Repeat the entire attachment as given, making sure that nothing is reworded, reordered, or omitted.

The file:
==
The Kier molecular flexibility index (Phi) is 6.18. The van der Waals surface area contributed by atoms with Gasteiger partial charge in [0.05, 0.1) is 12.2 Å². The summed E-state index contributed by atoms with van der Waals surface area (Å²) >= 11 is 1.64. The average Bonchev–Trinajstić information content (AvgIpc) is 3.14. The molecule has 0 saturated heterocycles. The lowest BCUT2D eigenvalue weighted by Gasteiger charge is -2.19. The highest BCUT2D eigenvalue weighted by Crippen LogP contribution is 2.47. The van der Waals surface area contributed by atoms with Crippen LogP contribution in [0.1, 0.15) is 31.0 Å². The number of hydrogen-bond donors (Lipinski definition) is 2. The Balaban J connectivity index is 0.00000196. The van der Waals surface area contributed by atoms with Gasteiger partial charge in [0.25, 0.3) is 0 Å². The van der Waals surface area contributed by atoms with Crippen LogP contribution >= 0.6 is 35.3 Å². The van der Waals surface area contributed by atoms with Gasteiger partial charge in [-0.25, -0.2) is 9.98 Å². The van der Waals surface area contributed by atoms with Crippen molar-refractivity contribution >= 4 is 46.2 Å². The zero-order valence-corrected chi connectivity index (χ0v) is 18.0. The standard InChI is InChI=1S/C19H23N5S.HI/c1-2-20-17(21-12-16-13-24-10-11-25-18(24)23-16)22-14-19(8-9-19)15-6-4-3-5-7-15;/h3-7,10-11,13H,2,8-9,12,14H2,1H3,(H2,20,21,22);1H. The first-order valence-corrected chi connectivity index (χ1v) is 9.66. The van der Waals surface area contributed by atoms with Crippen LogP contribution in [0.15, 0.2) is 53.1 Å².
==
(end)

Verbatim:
The Kier molecular flexibility index (Phi) is 6.18. The van der Waals surface area contributed by atoms with Gasteiger partial charge in [0.05, 0.1) is 12.2 Å². The summed E-state index contributed by atoms with van der Waals surface area (Å²) >= 11 is 1.64. The average Bonchev–Trinajstić information content (AvgIpc) is 3.14. The molecule has 0 saturated heterocycles. The lowest BCUT2D eigenvalue weighted by Gasteiger charge is -2.19. The highest BCUT2D eigenvalue weighted by Crippen LogP contribution is 2.47. The van der Waals surface area contributed by atoms with Crippen LogP contribution in [0.1, 0.15) is 31.0 Å². The number of hydrogen-bond donors (Lipinski definition) is 2. The Balaban J connectivity index is 0.00000196. The van der Waals surface area contributed by atoms with Gasteiger partial charge in [0.25, 0.3) is 0 Å². The van der Waals surface area contributed by atoms with Crippen LogP contribution >= 0.6 is 35.3 Å². The van der Waals surface area contributed by atoms with Gasteiger partial charge in [-0.25, -0.2) is 9.98 Å². The van der Waals surface area contributed by atoms with Crippen molar-refractivity contribution >= 4 is 46.2 Å². The zero-order valence-corrected chi connectivity index (χ0v) is 18.0. The standard InChI is InChI=1S/C19H23N5S.HI/c1-2-20-17(21-12-16-13-24-10-11-25-18(24)23-16)22-14-19(8-9-19)15-6-4-3-5-7-15;/h3-7,10-11,13H,2,8-9,12,14H2,1H3,(H2,20,21,22);1H. The first-order valence-corrected chi connectivity index (χ1v) is 9.66. The van der Waals surface area contributed by atoms with Crippen LogP contribution in [0.15, 0.2) is 53.1 Å².